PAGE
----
Prague Food Festival 2010

Brewsta samples the offerings at this year's food fest

Brewsta Jason Pirodsky

Written by BrewstaJason Pirodsky Published on 02.06.2010 02:34:40 (updated on 02.06.2010) Reading time: 5 minutes

     “In love, as in gluttony, pleasure is a matter of the utmost precision.” Italo Calvino

For me, the Prague Food Festival is a “must do” event.

It offers a unique, yearly opportunity to sample the creations of a wide range of restaurants all in one place, usually for reasonable prices.

That said, I almost didn’t make it. My plan to go on Saturday got derailed at the last minute, and I lost most of the day on Sunday.

I finally showed up at 6:30 pm Sunday night. I was glad to see that most of the restaurant stands were still fully operational.

This year’s location, Prague Castle’s gardens, worked well. The garden itself is beautiful, but there are also fantastic views of St. Nicholas church and the city below.

There was plenty of open space. I heard that lines for food on Saturday were usually not too bad at peak times, with waits of about 5 to 10 minutes. It was the same when I was there.

However, a friend said the main entrance gate was closed for at least 90 minutes early Saturday evening because organizers thought there were too many people inside. It sounded very frustrating.

Last year’s festival location, on the river near the Charles Bridge, was too small, which caused frustrating crowd bottlenecks. I liked the 2008 festival’s location on Žofín’s island (Slovanský ostrov) as much as this year’s because it also had more elbow room and the view of Prague Castle from the river.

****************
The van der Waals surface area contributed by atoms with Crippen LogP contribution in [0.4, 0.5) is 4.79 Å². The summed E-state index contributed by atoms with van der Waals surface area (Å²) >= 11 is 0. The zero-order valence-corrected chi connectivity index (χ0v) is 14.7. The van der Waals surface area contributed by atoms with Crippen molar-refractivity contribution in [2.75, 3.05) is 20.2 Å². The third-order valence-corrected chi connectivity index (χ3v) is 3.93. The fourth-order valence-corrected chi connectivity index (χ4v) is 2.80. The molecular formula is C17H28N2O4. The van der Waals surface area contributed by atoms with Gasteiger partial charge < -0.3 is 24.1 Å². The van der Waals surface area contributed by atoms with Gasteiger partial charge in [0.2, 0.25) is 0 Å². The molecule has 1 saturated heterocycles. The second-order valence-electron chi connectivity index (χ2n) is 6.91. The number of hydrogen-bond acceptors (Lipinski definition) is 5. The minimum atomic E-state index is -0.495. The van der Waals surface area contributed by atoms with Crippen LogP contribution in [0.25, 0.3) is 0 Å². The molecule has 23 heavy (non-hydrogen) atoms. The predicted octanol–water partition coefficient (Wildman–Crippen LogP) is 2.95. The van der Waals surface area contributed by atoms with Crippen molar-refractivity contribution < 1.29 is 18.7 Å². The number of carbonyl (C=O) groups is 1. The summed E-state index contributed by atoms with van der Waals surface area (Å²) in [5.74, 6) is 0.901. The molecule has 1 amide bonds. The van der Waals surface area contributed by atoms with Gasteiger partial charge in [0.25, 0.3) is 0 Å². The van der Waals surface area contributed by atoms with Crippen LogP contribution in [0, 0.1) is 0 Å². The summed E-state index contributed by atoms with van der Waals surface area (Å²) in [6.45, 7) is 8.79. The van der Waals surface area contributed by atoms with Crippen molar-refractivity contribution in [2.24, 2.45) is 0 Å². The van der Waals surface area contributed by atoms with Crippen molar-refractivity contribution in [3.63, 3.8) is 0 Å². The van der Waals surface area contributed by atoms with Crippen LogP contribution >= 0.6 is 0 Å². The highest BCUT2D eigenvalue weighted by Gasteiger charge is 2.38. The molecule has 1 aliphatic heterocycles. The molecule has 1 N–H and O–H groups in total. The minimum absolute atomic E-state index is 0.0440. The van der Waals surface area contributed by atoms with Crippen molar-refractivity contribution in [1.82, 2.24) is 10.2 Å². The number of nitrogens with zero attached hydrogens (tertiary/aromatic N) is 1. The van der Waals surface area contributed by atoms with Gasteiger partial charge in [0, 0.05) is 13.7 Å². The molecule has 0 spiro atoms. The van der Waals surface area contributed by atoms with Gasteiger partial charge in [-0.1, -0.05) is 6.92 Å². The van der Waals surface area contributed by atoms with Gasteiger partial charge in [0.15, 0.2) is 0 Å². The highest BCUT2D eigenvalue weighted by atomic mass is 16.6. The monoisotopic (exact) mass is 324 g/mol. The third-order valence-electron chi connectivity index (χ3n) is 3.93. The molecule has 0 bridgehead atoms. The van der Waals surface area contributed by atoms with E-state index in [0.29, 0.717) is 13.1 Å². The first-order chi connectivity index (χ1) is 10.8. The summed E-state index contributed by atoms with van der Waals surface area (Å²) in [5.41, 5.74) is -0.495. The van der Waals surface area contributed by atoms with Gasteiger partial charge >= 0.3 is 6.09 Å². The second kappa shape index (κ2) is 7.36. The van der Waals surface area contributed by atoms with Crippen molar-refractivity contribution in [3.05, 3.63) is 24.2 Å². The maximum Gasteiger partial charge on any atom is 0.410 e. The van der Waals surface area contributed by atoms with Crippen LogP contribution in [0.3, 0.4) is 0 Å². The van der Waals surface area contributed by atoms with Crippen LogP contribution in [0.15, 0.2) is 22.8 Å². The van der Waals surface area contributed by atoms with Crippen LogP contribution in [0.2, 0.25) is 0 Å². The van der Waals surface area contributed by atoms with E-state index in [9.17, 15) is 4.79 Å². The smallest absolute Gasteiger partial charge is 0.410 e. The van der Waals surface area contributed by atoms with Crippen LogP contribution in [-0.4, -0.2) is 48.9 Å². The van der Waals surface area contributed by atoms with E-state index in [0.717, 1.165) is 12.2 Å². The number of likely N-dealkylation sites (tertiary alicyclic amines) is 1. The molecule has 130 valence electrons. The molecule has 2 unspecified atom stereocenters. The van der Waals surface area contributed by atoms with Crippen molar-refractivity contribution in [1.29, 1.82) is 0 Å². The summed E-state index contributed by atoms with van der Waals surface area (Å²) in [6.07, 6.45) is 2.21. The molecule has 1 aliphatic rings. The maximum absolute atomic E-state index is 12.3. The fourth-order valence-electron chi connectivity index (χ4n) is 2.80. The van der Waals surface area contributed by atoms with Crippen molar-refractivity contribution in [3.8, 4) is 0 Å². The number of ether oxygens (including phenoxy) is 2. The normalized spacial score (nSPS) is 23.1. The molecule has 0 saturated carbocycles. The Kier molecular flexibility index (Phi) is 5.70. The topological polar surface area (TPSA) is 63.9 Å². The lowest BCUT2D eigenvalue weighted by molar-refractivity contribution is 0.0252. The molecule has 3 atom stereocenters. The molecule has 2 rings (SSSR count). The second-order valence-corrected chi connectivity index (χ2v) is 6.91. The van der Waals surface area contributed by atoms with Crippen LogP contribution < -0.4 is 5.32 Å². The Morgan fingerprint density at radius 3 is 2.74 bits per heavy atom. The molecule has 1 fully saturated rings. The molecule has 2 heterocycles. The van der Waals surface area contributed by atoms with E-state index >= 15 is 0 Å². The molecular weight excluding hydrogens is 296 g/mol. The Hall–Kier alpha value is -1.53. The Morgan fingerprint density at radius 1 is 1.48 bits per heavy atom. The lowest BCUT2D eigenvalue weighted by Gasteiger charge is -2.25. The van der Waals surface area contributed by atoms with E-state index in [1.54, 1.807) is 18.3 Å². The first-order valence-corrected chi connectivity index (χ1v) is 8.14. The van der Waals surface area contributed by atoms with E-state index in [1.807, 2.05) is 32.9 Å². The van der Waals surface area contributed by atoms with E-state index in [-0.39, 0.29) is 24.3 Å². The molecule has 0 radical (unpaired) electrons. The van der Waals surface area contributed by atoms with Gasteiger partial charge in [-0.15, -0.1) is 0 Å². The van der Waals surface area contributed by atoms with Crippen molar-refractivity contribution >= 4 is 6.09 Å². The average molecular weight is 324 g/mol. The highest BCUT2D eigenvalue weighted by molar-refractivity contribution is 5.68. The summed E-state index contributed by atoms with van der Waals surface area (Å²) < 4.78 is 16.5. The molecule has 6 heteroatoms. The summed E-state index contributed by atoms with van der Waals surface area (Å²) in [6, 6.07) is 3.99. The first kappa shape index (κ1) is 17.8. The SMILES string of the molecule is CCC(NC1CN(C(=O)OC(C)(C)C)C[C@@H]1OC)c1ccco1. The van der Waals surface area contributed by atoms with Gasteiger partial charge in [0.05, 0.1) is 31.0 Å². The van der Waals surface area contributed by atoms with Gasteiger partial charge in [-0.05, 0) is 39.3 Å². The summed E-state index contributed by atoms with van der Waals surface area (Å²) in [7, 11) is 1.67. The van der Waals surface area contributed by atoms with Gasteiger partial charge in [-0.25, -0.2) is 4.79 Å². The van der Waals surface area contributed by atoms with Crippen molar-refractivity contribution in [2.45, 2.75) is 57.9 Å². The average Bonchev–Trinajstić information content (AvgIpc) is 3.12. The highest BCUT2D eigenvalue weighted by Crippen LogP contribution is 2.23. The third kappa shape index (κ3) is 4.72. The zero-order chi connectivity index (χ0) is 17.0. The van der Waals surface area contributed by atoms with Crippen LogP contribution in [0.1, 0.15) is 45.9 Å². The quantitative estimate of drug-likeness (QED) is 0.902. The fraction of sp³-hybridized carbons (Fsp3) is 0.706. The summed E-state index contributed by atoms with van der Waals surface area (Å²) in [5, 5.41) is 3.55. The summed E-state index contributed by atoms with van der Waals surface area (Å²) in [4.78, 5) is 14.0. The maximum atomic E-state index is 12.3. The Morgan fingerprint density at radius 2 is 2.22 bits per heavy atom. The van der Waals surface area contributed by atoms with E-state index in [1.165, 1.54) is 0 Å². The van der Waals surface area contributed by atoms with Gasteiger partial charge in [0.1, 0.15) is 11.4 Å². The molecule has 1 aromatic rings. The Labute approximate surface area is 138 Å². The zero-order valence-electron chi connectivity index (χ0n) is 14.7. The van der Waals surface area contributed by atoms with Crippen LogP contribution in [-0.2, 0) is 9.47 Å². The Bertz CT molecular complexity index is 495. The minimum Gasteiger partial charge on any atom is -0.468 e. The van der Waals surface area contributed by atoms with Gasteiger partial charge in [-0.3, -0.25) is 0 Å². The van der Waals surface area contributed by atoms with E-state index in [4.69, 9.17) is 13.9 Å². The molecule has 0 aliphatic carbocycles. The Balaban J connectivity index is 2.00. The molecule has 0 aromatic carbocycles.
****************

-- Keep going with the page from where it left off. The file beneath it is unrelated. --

For my first taste, I decided to skip the mostly simple sushi offerings from Sakura right by the entrance, and headed to the Ambiente Restaurants stand.

I was disappointed they had sold out of the 50-day aged Czech beef. That sounded interesting.

Instead, I had their beef tartare.

It cost 4 Grands (100 CZK). All food must be purchased with tickets called Grands, worth 25 CZK each. With the 400 CZK entry fee, you get 250 CZK worth of Grands. On top of that, I purchased another 500 CZK worth.

The beef was pristine on the freshly fried little pieces of bread. Very good quality. The dominant flavor was that of pickle and/or pickle juice. It was simple, but I really liked the clean, clear flavor. I was glad it wasn’t overloaded with other condiments like ketchup, mustard, and egg yolk.

Then, I checked out the offerings from the Rickshaw Restaurant at the Corinthia Towers Hotel. I got the beef masaman (125 CZK).

The sauce was more like a thin curry broth. The portion of beef was generous, but some chunks were tough, while others were tender. There was wilted broccoli. It also came with rice.

Later, I regretted eating all of it. I had come to the festival hungry. Too hungry. And finishing a big, unsatisfying dish was a strategic mistake.

I headed over to see what they had from Le Grill at the Hotel Kempinski Hybernská. I chose the grilled flank steak with sweet potato purée, creamy white asparagus and pumpkin oil (150 CZK). It looked very nice on the plate.

The beef had a rich flavor but was not very tender. The sweet potato was disappointing. It had its natural flavor, but was bland. In contrast, the quality of the asparagus, which is in season, stood well on its own.

I stepped over to see what Buddha-Bar was up to. They were serving my favorite dish from my visit to the restaurant: Buddha-Bar Chicken Salad (100 CZK).